Aims This paper will examine the slow progress of drug development to treat paediatric cancers beginning in the 1940s with Sidney Farber’s promising development of aminopterin and published 1947 study. Nearly seventy years later there have been very few new drugs to treat either blood or solid tumours in children since the 1980s. The study will include the financial and political issues of this slow progress and will conclude with an overview of the most recent drug launches in the United States in leukemias and neuroblastoma.
Methods The sources for this paper included published articles in Paediatric Blood and Cancer, Leukaemia, Cancer: Journal of the National Cancer Institute and press releases of the Cancer Therapy Evaluation Program Paediatric Branch (National Cancer Institute–NCI). The author has also examined the archives of the NCI and primary sources in the National Institutes of Health Library and oral and written sources at the National Institutes of Health Office of History.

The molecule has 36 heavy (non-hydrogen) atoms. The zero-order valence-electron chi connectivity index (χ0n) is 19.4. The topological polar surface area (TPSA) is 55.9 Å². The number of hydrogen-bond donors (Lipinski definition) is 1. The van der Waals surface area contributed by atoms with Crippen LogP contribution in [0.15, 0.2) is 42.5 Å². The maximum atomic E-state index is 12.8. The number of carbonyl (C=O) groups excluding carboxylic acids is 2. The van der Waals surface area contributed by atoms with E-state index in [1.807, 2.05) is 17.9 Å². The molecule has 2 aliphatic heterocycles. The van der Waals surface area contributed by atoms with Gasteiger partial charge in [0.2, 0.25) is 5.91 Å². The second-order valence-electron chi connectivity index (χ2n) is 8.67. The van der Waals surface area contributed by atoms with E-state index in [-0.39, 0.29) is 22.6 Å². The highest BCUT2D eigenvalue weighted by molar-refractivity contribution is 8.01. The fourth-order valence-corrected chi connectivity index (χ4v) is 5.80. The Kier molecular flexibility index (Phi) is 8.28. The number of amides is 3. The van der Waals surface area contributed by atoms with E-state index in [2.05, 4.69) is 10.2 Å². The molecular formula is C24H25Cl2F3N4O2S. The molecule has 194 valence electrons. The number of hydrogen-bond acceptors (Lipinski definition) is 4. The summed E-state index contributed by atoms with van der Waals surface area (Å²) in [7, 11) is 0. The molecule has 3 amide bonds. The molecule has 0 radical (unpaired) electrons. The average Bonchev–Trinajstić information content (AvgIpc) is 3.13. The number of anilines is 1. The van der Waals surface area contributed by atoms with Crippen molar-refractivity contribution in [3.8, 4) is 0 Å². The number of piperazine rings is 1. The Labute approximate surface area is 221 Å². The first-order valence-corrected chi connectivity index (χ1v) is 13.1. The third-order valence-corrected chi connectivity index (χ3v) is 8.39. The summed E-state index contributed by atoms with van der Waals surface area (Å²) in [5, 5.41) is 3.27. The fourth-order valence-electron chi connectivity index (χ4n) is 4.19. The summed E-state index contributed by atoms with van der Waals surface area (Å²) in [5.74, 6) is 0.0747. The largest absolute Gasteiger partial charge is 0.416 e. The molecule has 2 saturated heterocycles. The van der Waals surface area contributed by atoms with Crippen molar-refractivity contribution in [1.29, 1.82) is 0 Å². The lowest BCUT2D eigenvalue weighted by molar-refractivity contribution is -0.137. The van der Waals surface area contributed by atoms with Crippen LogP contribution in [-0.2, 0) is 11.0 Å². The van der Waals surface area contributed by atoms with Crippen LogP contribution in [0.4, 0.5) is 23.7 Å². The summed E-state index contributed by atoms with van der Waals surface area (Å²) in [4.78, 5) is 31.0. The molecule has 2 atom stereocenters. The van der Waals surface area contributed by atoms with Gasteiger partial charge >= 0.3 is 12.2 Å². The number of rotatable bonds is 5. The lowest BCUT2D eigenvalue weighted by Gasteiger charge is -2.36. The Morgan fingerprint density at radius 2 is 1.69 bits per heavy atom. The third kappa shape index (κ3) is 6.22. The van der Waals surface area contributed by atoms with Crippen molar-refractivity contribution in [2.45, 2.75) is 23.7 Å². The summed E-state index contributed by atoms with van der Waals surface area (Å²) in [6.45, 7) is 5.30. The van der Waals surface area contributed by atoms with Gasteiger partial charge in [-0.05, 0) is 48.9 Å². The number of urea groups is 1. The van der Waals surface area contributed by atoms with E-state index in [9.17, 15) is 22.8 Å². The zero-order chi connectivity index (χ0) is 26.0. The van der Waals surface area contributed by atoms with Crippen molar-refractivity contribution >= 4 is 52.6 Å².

Results In part because of the nature of childhood cancers as rare diseases national funding for new drug development has greatly lagged behind that of development of drugs to treat breast and colon cancer and other adult cancers. Public groups in cooperation with medical groups have in the last decade put increasing pressure on the United States Congress to look into and fund some of the most recent pipeline drugs for paediatric cancers.
Conclusion Public pressure particularly from childhood cancer organisations has resulted in some new drug development, the first in nearly thirty years in the United States. Along with promising personalised and targeted therapies of very recent note these therapeutics come after a long struggle to begin to prioritise funding for children with cancer.
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